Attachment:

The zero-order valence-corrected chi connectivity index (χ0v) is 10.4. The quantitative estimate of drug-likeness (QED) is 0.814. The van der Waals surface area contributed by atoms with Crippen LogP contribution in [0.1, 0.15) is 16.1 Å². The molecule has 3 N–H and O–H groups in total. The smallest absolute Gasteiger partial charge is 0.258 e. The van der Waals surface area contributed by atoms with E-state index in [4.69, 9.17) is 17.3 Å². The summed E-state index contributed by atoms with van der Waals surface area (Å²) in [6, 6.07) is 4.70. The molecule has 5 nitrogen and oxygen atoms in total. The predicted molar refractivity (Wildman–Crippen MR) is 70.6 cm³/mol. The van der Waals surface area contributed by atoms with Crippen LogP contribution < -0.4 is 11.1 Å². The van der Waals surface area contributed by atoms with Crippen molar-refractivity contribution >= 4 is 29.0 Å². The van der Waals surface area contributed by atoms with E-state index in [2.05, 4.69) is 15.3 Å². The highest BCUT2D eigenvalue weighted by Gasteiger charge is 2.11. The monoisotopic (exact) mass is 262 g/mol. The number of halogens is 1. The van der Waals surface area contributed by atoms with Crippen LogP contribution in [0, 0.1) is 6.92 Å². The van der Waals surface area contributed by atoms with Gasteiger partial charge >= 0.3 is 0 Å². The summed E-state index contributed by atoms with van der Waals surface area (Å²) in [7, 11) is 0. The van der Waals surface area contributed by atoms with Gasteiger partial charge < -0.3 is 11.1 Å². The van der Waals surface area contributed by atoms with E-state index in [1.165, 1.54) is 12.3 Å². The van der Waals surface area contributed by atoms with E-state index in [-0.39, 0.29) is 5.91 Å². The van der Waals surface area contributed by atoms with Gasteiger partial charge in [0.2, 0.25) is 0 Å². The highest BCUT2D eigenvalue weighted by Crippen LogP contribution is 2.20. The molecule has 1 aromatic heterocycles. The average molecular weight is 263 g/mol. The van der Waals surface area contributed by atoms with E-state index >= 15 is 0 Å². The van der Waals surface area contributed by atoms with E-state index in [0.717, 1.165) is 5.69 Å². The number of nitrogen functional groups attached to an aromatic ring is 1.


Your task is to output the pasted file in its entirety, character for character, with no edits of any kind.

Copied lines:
The zero-order valence-corrected chi connectivity index (χ0v) is 10.4. The quantitative estimate of drug-likeness (QED) is 0.814. The van der Waals surface area contributed by atoms with Crippen LogP contribution in [0.1, 0.15) is 16.1 Å². The molecule has 3 N–H and O–H groups in total. The smallest absolute Gasteiger partial charge is 0.258 e. The van der Waals surface area contributed by atoms with E-state index in [4.69, 9.17) is 17.3 Å². The summed E-state index contributed by atoms with van der Waals surface area (Å²) in [6, 6.07) is 4.70. The molecule has 5 nitrogen and oxygen atoms in total. The predicted molar refractivity (Wildman–Crippen MR) is 70.6 cm³/mol. The van der Waals surface area contributed by atoms with Crippen LogP contribution < -0.4 is 11.1 Å². The van der Waals surface area contributed by atoms with Crippen molar-refractivity contribution >= 4 is 29.0 Å². The van der Waals surface area contributed by atoms with E-state index in [2.05, 4.69) is 15.3 Å². The highest BCUT2D eigenvalue weighted by Gasteiger charge is 2.11. The monoisotopic (exact) mass is 262 g/mol. The number of halogens is 1. The van der Waals surface area contributed by atoms with Crippen LogP contribution in [0, 0.1) is 6.92 Å². The van der Waals surface area contributed by atoms with Gasteiger partial charge >= 0.3 is 0 Å². The summed E-state index contributed by atoms with van der Waals surface area (Å²) in [7, 11) is 0. The van der Waals surface area contributed by atoms with Gasteiger partial charge < -0.3 is 11.1 Å². The van der Waals surface area contributed by atoms with E-state index in [1.165, 1.54) is 12.3 Å². The van der Waals surface area contributed by atoms with E-state index in [-0.39, 0.29) is 5.91 Å². The van der Waals surface area contributed by atoms with Gasteiger partial charge in [0.2, 0.25) is 0 Å². The highest BCUT2D eigenvalue weighted by Crippen LogP contribution is 2.20. The molecule has 1 aromatic heterocycles. The average molecular weight is 263 g/mol. The van der Waals surface area contributed by atoms with E-state index >= 15 is 0 Å². The van der Waals surface area contributed by atoms with E-state index in [0.717, 1.165) is 5.69 Å². The number of nitrogen functional groups attached to an aromatic ring is 1.